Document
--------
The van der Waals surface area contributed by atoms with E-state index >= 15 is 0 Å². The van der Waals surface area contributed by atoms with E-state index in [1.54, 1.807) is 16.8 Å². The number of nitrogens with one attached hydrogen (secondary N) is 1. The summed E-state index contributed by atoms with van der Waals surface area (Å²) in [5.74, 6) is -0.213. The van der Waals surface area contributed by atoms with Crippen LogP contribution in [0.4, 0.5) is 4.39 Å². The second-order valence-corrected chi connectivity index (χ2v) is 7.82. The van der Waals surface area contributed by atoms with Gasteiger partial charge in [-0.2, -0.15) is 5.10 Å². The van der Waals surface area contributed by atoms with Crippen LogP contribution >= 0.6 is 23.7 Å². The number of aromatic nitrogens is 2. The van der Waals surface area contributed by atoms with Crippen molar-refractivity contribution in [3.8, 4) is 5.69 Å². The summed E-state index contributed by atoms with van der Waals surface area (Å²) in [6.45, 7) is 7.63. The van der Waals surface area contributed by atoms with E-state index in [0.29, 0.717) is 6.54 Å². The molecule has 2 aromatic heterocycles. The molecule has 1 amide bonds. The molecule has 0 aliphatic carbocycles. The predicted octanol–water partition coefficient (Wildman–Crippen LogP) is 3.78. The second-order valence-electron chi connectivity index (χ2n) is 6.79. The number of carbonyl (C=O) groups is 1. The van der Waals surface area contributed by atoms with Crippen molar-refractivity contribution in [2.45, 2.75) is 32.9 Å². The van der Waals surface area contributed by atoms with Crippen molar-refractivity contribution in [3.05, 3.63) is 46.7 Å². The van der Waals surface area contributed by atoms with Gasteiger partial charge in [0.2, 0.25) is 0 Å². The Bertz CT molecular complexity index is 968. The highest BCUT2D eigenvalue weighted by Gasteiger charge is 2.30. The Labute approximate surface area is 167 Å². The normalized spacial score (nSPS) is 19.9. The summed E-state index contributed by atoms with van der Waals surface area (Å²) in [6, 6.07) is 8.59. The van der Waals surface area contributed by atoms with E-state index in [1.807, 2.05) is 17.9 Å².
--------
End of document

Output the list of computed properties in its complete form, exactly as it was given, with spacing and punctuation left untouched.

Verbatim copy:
The van der Waals surface area contributed by atoms with E-state index >= 15 is 0 Å². The van der Waals surface area contributed by atoms with E-state index in [1.54, 1.807) is 16.8 Å². The number of nitrogens with one attached hydrogen (secondary N) is 1. The summed E-state index contributed by atoms with van der Waals surface area (Å²) in [5.74, 6) is -0.213. The van der Waals surface area contributed by atoms with Crippen LogP contribution in [0.4, 0.5) is 4.39 Å². The second-order valence-corrected chi connectivity index (χ2v) is 7.82. The van der Waals surface area contributed by atoms with Gasteiger partial charge in [-0.2, -0.15) is 5.10 Å². The van der Waals surface area contributed by atoms with Crippen LogP contribution >= 0.6 is 23.7 Å². The number of aromatic nitrogens is 2. The van der Waals surface area contributed by atoms with Crippen molar-refractivity contribution in [3.8, 4) is 5.69 Å². The summed E-state index contributed by atoms with van der Waals surface area (Å²) in [6.45, 7) is 7.63. The van der Waals surface area contributed by atoms with E-state index in [0.29, 0.717) is 6.54 Å². The molecule has 2 aromatic heterocycles. The molecule has 1 amide bonds. The molecule has 0 aliphatic carbocycles. The predicted octanol–water partition coefficient (Wildman–Crippen LogP) is 3.78. The second-order valence-electron chi connectivity index (χ2n) is 6.79. The number of carbonyl (C=O) groups is 1. The van der Waals surface area contributed by atoms with Crippen molar-refractivity contribution in [2.45, 2.75) is 32.9 Å². The van der Waals surface area contributed by atoms with Crippen molar-refractivity contribution in [3.05, 3.63) is 46.7 Å². The van der Waals surface area contributed by atoms with Gasteiger partial charge in [0.2, 0.25) is 0 Å². The Bertz CT molecular complexity index is 968. The highest BCUT2D eigenvalue weighted by Gasteiger charge is 2.30. The Labute approximate surface area is 167 Å². The normalized spacial score (nSPS) is 19.9. The summed E-state index contributed by atoms with van der Waals surface area (Å²) in [6, 6.07) is 8.59. The van der Waals surface area contributed by atoms with E-state index in [1.807, 2.05) is 17.9 Å².